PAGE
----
• maia powell

Best Hikes in Japan- Hiking the Koyasan Pilgrimage Trail

Hiking the Koyasan trail was one of the most cherished memories from my honeymoon in Japan. It was just plain cool and different and so not like hiking in the Western world. The trail has a different energy than other hikes, as if the woods were filled with sprits of the past. From bamboo forests to high alpine tress surrounding ancient burial grounds, the landscape is nothing short of dramatic. Koyasan is a Buddhist pilgrimage hike which takes you from Kudoyama station up the mountain side of Mount Koya, considered the home of Shingon Buddhism. In this guide to Koyasan I will cover; the cost to get there, where to stay on Mount Koya, how long the hike takes and what to pack for summer hiking weather in Japan.


A Choshi (stone trail marker)
Getting To Koyasan
Arriving at Kudoyama Station

To get to the Koyasan trail head from Osaka take the train from Nabma to Kudoyama station, leave early as the train ride takes just under 2 hours and most accommodations have curfews on Mount Koya. The cost for the train to Kudoyama and the bus leaving Mt. Koya was about $40 RT per person, check here to see what your cost would be. You'll be able to grab amazing food and drinks for your hike at the station, it is truly incredible how good Japanese rail station food is!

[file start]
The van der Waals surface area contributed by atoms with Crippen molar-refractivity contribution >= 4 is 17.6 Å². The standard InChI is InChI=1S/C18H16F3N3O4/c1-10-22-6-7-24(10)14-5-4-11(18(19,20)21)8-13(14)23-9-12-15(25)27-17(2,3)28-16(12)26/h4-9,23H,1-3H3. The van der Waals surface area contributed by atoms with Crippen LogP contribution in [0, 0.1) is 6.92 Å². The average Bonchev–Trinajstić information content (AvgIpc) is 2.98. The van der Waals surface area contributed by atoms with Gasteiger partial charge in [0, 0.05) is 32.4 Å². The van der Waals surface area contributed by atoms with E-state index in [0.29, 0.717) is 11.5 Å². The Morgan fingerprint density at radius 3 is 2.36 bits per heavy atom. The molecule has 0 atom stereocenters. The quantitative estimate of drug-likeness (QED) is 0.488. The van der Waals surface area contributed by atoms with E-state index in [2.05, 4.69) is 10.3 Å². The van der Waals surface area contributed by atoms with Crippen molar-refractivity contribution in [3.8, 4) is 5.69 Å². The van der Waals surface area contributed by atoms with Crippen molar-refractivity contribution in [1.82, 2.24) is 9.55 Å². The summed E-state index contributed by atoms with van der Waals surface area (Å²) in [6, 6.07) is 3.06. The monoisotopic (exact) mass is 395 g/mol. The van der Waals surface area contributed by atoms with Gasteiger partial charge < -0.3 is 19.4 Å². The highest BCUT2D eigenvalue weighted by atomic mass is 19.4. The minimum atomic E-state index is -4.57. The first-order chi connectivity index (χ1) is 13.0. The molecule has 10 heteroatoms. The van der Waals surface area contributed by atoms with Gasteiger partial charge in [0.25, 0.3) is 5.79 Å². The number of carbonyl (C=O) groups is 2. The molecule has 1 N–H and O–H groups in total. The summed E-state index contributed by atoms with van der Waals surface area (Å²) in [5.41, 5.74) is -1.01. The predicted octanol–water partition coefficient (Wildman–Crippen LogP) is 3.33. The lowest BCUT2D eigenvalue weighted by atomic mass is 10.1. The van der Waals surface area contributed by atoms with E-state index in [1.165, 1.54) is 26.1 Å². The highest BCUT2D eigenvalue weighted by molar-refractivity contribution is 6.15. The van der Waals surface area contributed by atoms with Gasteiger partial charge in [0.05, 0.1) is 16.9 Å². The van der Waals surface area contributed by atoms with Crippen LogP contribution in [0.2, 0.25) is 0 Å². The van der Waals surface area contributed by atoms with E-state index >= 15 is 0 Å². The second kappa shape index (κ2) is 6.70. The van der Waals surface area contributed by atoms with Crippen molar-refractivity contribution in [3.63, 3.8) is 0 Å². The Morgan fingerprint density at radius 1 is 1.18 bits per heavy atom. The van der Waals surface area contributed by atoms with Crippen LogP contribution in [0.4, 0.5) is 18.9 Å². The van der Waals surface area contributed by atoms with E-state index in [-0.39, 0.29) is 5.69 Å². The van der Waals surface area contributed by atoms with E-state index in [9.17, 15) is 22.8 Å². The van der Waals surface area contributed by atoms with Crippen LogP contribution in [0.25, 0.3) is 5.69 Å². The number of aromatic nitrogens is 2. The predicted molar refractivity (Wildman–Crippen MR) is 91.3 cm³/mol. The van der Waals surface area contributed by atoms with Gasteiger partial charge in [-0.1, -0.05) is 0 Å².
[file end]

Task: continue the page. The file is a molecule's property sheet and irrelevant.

Make sure you get off at the Kudoyama station (NOT Gokuraku-Bashi, unless you want to take a cable car up the mountain) and then follow signs towards the trail head, which will take you 1.5 km through a small village before you arrive at Ji-son In Temple where the trail truly begins. Once you get to Ji-son you don't really need a map but here is the one I downloaded on my phone. The amazing views begin as soon as you get off the train and start snaking the though the mountainside, first through a couple small towns and later through thick bamboo rich forest. There are bears in the area so I recommend bringing along a bear whistle or speaking very loudly on the trail. If you're going to Koyasan for a summer hike, I will list in the next section what to pack.